In 1905, Albert Einstein presented his special theory of relativity, which states that the speed of light is the same for all observers in a vacuum regardless of the motion of the light source or observer and that the laws of physics are invariant in all inertial frames of reference, i.e., frames of reference with no acceleration. Special relativity, in contrast to general relativity, can be applied to events that take place when gravity is absent. In 1928, Dirac merged the theory of special relativity and quantum mechanics to give the Quantum Field Theory. This hypothesis is mostly utilized to explain the behavior of subatomic particles and their interactions. While the aforementioned quantum theories were adequate for describing and analyzing isolated particles with no external forces acting upon them, more recent quantum concepts taking into account subatomic forces between particles are required to describe the interactions of multiple particles in the real world. Despite its incompleteness, quantum field theory guides the development of particle physics and string theory and facilitates the finding of new particles. Entanglement is another significant quantum phenomenon that occurs when two or more particles interact in such a way that it becomes hard to evaluate the properties of each particle individually, regardless of their proximity. Popularly known as the EPR paradox, the concept was first introduced by Einstein, Podolsky, and Rosen in a thought experiment in which they prepared a pair of particles in an entangled condition. Popularly known as the EPR paradox, the concept was first introduced by Einstein, Podolsky, and Rosen in a thought experiment in which they prepared a pair of particles in an entangled condition. In fact, this year’s Nobel Prize in Physics was awarded to recognize and honor the contributions of physicists to quantum mechanics, specifically the entanglement phenomenon. Read more about it here. New technologies based on quantum mechanics make extensive use of this concept.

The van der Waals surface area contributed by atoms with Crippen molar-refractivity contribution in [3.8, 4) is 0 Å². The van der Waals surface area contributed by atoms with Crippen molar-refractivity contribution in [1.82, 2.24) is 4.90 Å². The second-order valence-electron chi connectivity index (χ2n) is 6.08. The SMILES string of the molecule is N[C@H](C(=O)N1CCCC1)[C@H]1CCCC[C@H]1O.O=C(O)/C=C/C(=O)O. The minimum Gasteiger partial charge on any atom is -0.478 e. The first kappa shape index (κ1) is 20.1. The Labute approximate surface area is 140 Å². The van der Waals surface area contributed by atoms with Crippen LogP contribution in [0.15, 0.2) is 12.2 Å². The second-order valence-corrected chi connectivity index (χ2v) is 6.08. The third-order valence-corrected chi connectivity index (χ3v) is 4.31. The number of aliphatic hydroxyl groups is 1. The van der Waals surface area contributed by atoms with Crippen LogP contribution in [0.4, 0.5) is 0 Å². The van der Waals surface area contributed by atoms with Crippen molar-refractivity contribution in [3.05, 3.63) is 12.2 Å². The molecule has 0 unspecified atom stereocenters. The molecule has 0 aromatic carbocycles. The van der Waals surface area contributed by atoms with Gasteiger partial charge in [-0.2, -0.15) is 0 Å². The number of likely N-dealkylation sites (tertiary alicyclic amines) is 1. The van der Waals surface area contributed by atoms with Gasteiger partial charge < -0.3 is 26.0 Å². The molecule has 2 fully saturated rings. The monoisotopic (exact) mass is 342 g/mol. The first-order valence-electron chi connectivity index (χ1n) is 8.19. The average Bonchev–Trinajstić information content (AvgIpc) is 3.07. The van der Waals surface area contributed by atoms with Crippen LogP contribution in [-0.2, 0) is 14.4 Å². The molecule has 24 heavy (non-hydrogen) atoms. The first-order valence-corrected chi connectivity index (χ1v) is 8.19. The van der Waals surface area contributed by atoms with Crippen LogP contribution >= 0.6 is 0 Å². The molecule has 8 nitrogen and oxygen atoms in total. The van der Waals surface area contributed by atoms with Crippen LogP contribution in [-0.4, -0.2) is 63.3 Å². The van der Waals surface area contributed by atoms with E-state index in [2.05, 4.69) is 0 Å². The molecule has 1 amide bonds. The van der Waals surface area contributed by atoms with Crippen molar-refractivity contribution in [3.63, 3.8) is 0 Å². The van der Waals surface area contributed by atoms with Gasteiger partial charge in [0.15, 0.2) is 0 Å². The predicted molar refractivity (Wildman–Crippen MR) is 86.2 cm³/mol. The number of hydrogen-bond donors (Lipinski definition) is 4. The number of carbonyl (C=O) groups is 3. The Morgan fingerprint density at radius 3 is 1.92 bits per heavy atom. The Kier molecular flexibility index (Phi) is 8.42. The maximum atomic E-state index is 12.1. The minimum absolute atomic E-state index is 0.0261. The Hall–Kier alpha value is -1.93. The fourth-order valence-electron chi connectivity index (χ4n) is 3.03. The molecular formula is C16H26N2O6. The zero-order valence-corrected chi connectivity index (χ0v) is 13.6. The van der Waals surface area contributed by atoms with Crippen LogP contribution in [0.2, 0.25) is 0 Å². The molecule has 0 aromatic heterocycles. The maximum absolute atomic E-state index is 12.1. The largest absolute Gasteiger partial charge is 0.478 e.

From advances in semiconductor systems to advances in medical treatment and diagnostics, most of the technical advances of the past decade can be traced back to quantum mechanics. As more is learned about quantum physics, the number of potential applications will grow exponentially. One arena where quantum mechanics has made contributions and can potentially spark a revolution is the computing industry. Learn more about it here.